If you are tempted to go the striped route, there are a few things that can help:
• Precision matters! A wavering hand is the biggest enemy to the stripe. If you're taking the time to paint stripes yourself be sure to also take the time to make sure the stripes are evenly and straightly placed. Otherwise, classic stripes can easily shift towards fun-house trippy.
• Don't be afraid to mix with other patterns and scales. If you're worried about creating too strong of an impact, mix stripes with other patterns — even other types of stripes as in picture 2. A room full of jailbird stripes in uniform scale can look a bit too intense and overwhelming, but paired with other types of stripes, they can look fun and whimsical.
• Use stripes as your anchor. In my opinion, the best striped applications are ones where the stripes are used to tie in other disparate elements of the room rather than being solely the main event or the something "off." For example, the famous yellow striped ceiling in Jenna Lyon's baby's former nursery is a showstopper for sure, but it also ties in the variety of other yellow and white elements in the room.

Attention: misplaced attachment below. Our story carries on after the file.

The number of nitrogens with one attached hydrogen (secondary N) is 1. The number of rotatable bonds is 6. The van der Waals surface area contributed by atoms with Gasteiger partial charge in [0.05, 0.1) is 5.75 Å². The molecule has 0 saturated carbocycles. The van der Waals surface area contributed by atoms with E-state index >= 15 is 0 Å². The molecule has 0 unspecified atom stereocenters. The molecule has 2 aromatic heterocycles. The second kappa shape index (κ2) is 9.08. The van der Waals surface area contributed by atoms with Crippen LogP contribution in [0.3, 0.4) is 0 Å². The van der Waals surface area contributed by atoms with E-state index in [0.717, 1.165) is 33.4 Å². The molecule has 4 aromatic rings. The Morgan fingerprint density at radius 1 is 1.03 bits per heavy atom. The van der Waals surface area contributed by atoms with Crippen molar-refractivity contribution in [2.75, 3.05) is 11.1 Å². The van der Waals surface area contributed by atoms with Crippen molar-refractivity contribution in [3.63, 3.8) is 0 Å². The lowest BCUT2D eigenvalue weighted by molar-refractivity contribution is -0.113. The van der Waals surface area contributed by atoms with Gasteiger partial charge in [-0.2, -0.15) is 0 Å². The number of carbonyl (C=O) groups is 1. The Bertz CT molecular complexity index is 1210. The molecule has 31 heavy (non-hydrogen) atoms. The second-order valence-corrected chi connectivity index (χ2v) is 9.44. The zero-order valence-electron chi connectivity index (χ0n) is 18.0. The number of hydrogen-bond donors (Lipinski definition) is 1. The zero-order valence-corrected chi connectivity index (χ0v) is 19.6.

• Go bold in small spaces. Usually we think that big rooms are best equipped to handle big styles, but when it comes to stripes, the opposite seems to be true. If you're planning to stripe your walls, going the jewel box route is probably your best option. Powder rooms, hallways, closets, and the like are perfect places to lay on the heavy stripes since they can handle a little pizazz but don't require you to spend hours at a time distracted by them.
What are your favorite striped applications?
Images: 1: Lonny, 2, 5, 16: Domino, 3,19: House Beautiful, 4: Leah Moss for Apartment Therapy, 6, 17: Elle Decor, 7, 20: Southern Accents, 8: via Decor Pad, 9: David H. Mitchell, 10: The Lettered Cottage, 11: Skona Hem, 12: Jeremy & Kathleen, 13: Killy and Oliver via Apartment Therapy, 14: Country Living, 15: Design*Sponge, 18: Flor